Imperial Spheres and the Adriatic: Byzantium, the Carolingians and the Treaty of Aachen (812). Edited by Mladen Ančić, Jonathan Shepard, Trpimir Vedriš
U nastavku donosimo informacije o važnom zborniku radova – objavljenom u izdanju Routledgea – koji je proizašao na osnovu međunarodne konferencije održane u Zadru 2012.
Imperial Spheres and the Adriatic
Byzantium, the Carolingians and the Treaty of Aachen (812)
Edited by Mladen Ančić, Jonathan Shepard, Trpimir Vedriš
2018 – Routledge
332 pages | 30 B/W Illus.
Although often mentioned in textbooks about the Carolingian and Byzantine empires, the Treaty of Aachen has not received much close attention. This volume attempts not just to fill the gap, but to view the episode through both micro- and macro-lenses. Introductory chapters review the state of relations between Byzantium and the Frankish realm in the eighth and early ninth centuries, crises facing Byzantine emperors much closer to home, and the relevance of the Bulgarian problem to affairs on the Adriatic. Dalmatia’s coastal towns and the populations of the interior receive extensive attention, including the region’s ecclesiastical history and cultural affiliations. So do the local politics of Dalmatia, Venice and the Carolingian marches, and their interaction with the Byzantino-Frankish confrontation. The dynamics of the Franks’ relations with the Avars are analysed and, here too, the three-way play among the two empires and ‘in-between’ parties is a theme. Archaeological indications of the Franks’ presence are collated with what the literary sources reveal about local elites’ aspirations. The economic dimension to the Byzantino-Frankish competition for Venice is fully explored, a special feature of the volume being archaeological evidence for a resurgence of trade between the Upper Adriatic and the Eastern Mediterranean from the second half of the eighth century onwards.
Table of Contents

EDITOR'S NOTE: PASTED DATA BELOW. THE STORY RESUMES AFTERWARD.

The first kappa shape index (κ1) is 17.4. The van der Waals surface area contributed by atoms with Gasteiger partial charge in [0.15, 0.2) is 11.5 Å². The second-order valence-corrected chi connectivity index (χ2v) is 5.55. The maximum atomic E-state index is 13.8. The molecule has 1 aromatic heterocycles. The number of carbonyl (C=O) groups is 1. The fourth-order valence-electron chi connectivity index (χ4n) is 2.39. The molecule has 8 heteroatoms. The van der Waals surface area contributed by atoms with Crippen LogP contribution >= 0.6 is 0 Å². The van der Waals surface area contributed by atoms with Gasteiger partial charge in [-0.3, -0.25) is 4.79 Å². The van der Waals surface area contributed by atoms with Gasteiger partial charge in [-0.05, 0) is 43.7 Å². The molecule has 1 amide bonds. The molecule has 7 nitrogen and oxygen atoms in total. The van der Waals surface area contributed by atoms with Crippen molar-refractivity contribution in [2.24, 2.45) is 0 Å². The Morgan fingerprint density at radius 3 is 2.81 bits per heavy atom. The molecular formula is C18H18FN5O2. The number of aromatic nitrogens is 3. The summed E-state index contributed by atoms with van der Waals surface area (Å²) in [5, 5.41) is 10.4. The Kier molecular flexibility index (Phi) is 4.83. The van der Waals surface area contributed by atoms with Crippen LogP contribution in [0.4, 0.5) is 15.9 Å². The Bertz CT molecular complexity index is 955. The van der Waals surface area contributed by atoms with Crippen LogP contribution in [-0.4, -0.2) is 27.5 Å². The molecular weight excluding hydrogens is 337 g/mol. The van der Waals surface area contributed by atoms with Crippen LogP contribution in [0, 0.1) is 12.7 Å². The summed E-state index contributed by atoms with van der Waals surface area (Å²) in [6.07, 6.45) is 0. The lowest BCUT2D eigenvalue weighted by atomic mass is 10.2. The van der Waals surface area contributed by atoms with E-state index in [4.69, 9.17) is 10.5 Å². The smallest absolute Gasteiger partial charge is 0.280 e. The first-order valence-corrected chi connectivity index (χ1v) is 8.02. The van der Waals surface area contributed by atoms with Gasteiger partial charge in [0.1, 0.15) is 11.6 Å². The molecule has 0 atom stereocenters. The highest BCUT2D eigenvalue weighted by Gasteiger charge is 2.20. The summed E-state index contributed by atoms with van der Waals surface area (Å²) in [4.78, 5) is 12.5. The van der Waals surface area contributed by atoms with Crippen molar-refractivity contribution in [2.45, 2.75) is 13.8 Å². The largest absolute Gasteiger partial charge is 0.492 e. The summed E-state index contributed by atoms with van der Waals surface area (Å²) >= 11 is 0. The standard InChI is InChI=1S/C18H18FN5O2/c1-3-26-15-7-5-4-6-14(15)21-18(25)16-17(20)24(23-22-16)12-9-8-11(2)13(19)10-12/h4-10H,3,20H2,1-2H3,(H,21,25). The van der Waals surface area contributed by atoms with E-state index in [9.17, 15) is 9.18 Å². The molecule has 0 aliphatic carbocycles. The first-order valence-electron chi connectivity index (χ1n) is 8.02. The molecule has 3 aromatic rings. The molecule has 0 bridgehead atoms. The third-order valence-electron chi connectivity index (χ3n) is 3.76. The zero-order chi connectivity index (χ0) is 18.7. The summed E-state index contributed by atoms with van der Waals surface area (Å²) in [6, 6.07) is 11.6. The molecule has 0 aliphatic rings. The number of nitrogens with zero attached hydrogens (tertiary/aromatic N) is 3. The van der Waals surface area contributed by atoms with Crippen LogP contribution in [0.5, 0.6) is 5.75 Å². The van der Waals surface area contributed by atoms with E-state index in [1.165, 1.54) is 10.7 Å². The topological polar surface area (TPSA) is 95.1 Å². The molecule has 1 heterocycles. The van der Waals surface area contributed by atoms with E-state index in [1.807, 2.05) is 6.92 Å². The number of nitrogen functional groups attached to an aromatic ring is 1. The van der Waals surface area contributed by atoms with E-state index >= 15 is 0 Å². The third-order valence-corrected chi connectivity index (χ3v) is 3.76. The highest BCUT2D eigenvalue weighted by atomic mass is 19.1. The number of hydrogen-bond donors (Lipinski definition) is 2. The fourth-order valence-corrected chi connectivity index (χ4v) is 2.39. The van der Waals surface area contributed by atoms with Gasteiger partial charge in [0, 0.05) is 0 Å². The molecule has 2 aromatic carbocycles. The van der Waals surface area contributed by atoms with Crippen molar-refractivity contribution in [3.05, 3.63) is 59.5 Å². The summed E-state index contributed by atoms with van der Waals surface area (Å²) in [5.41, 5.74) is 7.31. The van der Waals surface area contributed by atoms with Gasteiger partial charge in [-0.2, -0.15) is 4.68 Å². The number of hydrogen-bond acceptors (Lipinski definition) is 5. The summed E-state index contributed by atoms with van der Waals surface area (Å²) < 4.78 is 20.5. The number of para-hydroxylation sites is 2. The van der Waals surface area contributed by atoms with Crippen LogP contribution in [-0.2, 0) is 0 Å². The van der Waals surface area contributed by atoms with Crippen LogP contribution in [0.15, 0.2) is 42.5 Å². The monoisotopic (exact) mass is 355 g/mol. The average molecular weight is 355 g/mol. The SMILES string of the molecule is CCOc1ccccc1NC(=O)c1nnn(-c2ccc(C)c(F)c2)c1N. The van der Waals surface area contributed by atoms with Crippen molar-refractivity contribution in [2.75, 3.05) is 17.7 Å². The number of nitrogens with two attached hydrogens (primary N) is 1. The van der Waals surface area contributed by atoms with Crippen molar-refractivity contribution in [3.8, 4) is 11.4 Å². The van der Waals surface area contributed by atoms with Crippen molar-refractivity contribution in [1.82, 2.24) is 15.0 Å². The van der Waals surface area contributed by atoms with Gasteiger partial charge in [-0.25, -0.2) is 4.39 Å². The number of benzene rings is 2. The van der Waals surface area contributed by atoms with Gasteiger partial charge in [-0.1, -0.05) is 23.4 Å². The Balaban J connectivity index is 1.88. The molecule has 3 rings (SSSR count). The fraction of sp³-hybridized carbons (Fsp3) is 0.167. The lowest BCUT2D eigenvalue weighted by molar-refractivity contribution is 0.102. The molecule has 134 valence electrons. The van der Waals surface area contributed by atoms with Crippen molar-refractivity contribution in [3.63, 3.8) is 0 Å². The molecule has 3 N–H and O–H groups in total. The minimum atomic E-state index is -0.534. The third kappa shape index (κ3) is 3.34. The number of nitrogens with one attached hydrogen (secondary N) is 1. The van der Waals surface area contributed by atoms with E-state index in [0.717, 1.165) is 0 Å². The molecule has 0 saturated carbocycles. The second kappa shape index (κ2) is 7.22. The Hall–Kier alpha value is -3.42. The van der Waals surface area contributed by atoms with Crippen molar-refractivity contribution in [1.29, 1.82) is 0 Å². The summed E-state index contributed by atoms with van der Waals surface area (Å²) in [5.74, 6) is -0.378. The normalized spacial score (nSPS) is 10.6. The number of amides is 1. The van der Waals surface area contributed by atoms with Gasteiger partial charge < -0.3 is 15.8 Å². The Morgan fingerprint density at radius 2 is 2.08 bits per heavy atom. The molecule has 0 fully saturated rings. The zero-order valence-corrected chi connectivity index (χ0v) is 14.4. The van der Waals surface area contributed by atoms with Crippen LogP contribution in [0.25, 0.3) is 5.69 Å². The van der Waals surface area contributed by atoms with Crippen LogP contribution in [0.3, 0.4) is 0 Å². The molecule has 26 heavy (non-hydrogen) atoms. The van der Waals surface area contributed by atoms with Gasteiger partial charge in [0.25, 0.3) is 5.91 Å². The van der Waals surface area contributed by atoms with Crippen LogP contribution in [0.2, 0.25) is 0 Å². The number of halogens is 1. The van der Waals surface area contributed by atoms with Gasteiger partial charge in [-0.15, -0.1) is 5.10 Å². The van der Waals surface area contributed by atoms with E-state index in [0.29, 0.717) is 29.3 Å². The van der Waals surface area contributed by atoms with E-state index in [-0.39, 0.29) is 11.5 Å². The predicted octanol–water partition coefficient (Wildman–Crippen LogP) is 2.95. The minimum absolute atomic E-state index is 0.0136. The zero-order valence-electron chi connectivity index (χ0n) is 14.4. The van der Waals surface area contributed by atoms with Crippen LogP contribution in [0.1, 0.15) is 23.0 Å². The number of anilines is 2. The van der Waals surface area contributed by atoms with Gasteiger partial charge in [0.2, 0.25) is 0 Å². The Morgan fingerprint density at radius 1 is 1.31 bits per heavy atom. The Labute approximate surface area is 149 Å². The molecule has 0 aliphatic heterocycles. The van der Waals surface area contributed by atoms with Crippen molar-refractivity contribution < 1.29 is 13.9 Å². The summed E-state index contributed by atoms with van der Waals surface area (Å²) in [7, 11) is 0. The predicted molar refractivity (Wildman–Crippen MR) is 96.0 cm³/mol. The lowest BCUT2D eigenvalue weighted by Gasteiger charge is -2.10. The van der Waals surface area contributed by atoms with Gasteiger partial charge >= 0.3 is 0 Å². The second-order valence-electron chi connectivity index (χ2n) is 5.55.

1. Introduction: Circles Overlapping in the Upper Adriatic
PART ONE: THE FRANKS MOVE EAST
2. The Treaty of Aachen: How Many Empires?
3. Aemulatio imperii and the South-Eastern Frontier of the Carolingian World
4. Imperial Politics and its Regional Consequences: Istria between Byzantium and the Franks 788–812
PART TWO: BYZANTIUM IN TURMOIL
5. A Resurgent Empire? Byzantium in the Early 800s
6. Franks and Bulgars in the First Half of the Ninth Century
7. Dangerous Neighbours: the Treaty of Aachen and the Defeat of Nikephoros I by the Bulgars in 811
PART THREE: CIRCLES OVERLAPPING IN THE NORTHERN ADRIATIC
8. Aachen, Venice and Archeology
9. Patriarchs as Patrons: the Attribution of the Ciboria in Santa Maria delle Grazie at Grado
10. Holding the Aquileian Patriarchate’s Title: the Key Role of Local Early Ninth-Century Hagiography
PART FOUR: DALMATIA: THE LAND IN BETWEEN
11. Post-Roman Dalmatia: Collapse and Regeneration of a Complex Social System
12. One More Renaissance? Dalmatia and the Revival of the European Economy
PART FIVE: PANNONIA BENEATH THE SURFACE
13. What did the Treaty of Aachen do for the Peoples of the Carpathian Basin?
Béla Miklós Szőke
14. Lower Pannonia before and after the Treaty of Aachen
15. Changing Political Landscapes in the Ninth-Century Central Carpathian Basin: Interpreting Recent Settlement Excavation Data
PART SIX: THE CHURCH BETWEEN ROME AND CONSTANTINOPLE
16. Rome and the Heritage of Ancient Illyricum in the Ninth Century
17. Dalmatian Bishops at the Council of Nicaea in 787 and the Status of the Dalmatian Church in the Eighth and Ninth Centuries
18. New Evidence for the Re-establishment of the Adriatic Dioceses in the Late Eighth Century
19. Amalarius’ Stay in Zadar Reconsidered
About the Editors
Mladen Ancic is Professor of History at the Universities of Zadar and Zagreb. He has published on the Hungarian-Croatian kingdom and Bosnia in the fourteenth century, the medieval city of Jajce, and on historiography and nationalism.
Jonathan Shepard was Lecturer in Russian History at the University of Cambridge. Co-author of The Emergence of Rus with Simon Franklin, his edited volumes include The Cambridge History of the Byzantine Empire.
Trpimir Vedriš is Assistant Professor of Medieval History at the University of Zagreb. His co-edited volumes include Saintly Bishops and Bishops’ Saints (with John Ott) and Cuius Patrocinio Tota Gaudet Regio (with Stanislava Kuzmová and Ana Marinkovic).